Amphibians, Biology, Chernobyl, Ecology, Fieldwork, frogs, Radioecology, Research, Science, Ukraine, Wildlife, Zoology
18 May 2018
30. We collected 30 treefrogs on a single night!!
Once again the visit to the long ditch that runs parallel to the east side of Prypiat river on the nort if the Exclusion Zone give us the best results. This area, in which we have sampled in five different localities over the three years of our “Chernobyl frogs” project is definitely a paradise for amphibians, despite being an area with medium and high radiation levels.
We started our daily routines in the lab, sampling the thirteen frogs collected the previous night near Chernobyl city in an area of low radiation levels. Work on the lab was more or less as usual. There are never two equal days on a field lab, and there are always small incidences that need to be solved on the spot. Anyway, work on the lab was good, and there were not too many frogs to deal with.
Sergey even managed to pass all the frogs through the radiometer, so we have now good measurements of radioactive dose rate from all our frogs, including these from clean areas. Actually, it tourned out that not all these frogs were completely clean from radiation, and some showed low levels of contamination. Even more interesting.
Thanks to our acquired abilities (mostly, the amazing Jean-Marc’s technique of extracting blood!!) we were also able to run successful blood analyses for 12 out of the 13 frogs. These are amazing results that will tell us a lot of details about the physiological state of all these frogs. Results so far, after a quick view, are pretty consistent, showing variability on the diverse parameters we measure, but always between reasonable limits. We need to keep on adding more data here!!
By mid afternoon all the samples were collected. With the work, cryovials have started to accumulate in our dry shipper, and we even needed to add more liquid nitrogen there. This is one of the “luxuries ” of working here, with the International Radioecology Laboratory people, we have access (although not easy access) to good amounts of liquid nitrogen in the field, essential for storing all our samples for conducting physiological and genetic analyses.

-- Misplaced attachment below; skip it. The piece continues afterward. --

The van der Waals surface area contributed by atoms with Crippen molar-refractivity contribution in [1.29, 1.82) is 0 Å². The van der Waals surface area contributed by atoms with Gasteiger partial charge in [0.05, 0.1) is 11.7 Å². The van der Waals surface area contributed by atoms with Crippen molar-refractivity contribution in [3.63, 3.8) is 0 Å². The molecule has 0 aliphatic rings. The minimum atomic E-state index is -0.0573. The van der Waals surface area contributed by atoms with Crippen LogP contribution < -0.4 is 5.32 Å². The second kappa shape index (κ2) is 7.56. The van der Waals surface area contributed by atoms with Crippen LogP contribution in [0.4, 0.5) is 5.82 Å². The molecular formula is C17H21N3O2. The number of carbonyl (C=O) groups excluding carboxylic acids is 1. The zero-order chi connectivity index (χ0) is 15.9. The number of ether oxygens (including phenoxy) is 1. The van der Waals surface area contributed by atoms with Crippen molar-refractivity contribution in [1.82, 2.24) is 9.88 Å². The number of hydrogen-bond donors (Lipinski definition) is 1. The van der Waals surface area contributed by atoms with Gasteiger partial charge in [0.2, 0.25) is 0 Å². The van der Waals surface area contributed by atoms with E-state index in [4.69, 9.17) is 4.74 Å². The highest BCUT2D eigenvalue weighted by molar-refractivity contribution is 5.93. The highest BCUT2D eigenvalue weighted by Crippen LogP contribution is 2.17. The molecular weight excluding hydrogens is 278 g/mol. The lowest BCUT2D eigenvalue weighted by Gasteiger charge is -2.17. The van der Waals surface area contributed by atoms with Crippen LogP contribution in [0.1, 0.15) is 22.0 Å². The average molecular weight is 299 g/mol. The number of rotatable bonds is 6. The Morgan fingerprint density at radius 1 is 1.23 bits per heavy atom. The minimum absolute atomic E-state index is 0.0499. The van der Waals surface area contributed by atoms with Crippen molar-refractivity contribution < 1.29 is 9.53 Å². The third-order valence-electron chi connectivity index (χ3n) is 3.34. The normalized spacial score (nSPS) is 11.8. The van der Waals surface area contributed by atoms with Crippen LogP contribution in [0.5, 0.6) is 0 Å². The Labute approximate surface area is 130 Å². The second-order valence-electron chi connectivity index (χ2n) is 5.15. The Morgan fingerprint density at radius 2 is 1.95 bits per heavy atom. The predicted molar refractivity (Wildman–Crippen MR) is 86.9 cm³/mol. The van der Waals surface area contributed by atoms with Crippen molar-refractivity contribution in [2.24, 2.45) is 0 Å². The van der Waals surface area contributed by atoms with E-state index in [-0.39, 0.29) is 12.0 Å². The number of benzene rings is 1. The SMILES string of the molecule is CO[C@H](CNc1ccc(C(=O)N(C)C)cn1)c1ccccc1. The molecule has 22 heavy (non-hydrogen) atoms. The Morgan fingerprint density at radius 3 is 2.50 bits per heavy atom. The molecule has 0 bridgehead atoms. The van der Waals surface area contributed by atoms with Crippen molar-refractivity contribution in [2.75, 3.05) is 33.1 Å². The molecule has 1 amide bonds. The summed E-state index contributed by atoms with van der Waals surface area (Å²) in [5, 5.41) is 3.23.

Weather forecast was not too good for the night, with chance of rain, and temperatures going down. Anyway, after our early dinner we were ready to go to the field, with the idea of visiting different locations along the east bank of the Prypiat river, in the north of the Exclusion Zone. We have worked in this area since 2016, always with success. We started our journey to this area with good vibes, although the way was not as easy as expected, and we even need to take out a rather large tree from the middle of the path!!!
Once on location, we split our group in two teams, as in some previous days. We arrived to our first locality after a drive across the middle of nowhere, going around trees and up and down bumpy fields. This route, by the way, it would be impossible to do without the navigation skills of our Ukrainian colleagues that identified and marked this track for us many months ago. Thanks!!
After stopping, Evgeny (Žénja), Pablo and I moved to the first pond, and Sergey and Jean-Marc went back to sample on different localities. Our locality was located in rather high levels of radioactive contamination, with peaks around 20-30 microSv/hour (normal, background levels are around 0.1-0.3 microSv/hour). Soon after arriving we heard our first treefrog!! After twenty minutes more treefrogs were calling in the distance and we moved in. The area was easy for orientation, with few water channels going in circle. Water level was a bit higher than ideal, although enough (just barely enough) for working and crossing from side to side of the channels. The first frogs I caught were totally on the limit, captured with one hand while the other was putting the chest waders up in order to avoid water entry. Five centimeters deeper and they would have been out of reach…
Some frogs were loyal to their name and often calling from tree branches, a meter high from the water. Not always was easy to spot them there, and twice I had to use my left hand to catch them from a crisscross of branches (both times successfully!!). Through the phone we knew that our colleagues were not successful on their first locality, but managed to collect 16 frogs on a second place in which we have worked since 2016, on mid radiation levels.
At the end, we were also able to catch 14 frogs in our place, for an amazing total of 30 for the night, including a completely new locality. That’s fantastic!!! It was a particularly good night for Sergey and me, both with 11 frogs captured 🙂 These 30 frogs will definitely give us lot of things to do in the lab…
So, the plan for today is an intensive, super intensive, session of work in the lab with these frogs (let’s see if we can finish them before the night). If weather is good (forecast of rain for the entire day), we will try to capture more frogs in mid-high contamination areas close to Belarus. Anyway, long day ahead f work, sweet!!
Working on high contamination area resulted in a daily dose rate of 15 microSv, for a total of 40 for our trip. On the way today, we saw mousse, red deer, wild boar, white-tailed eagle…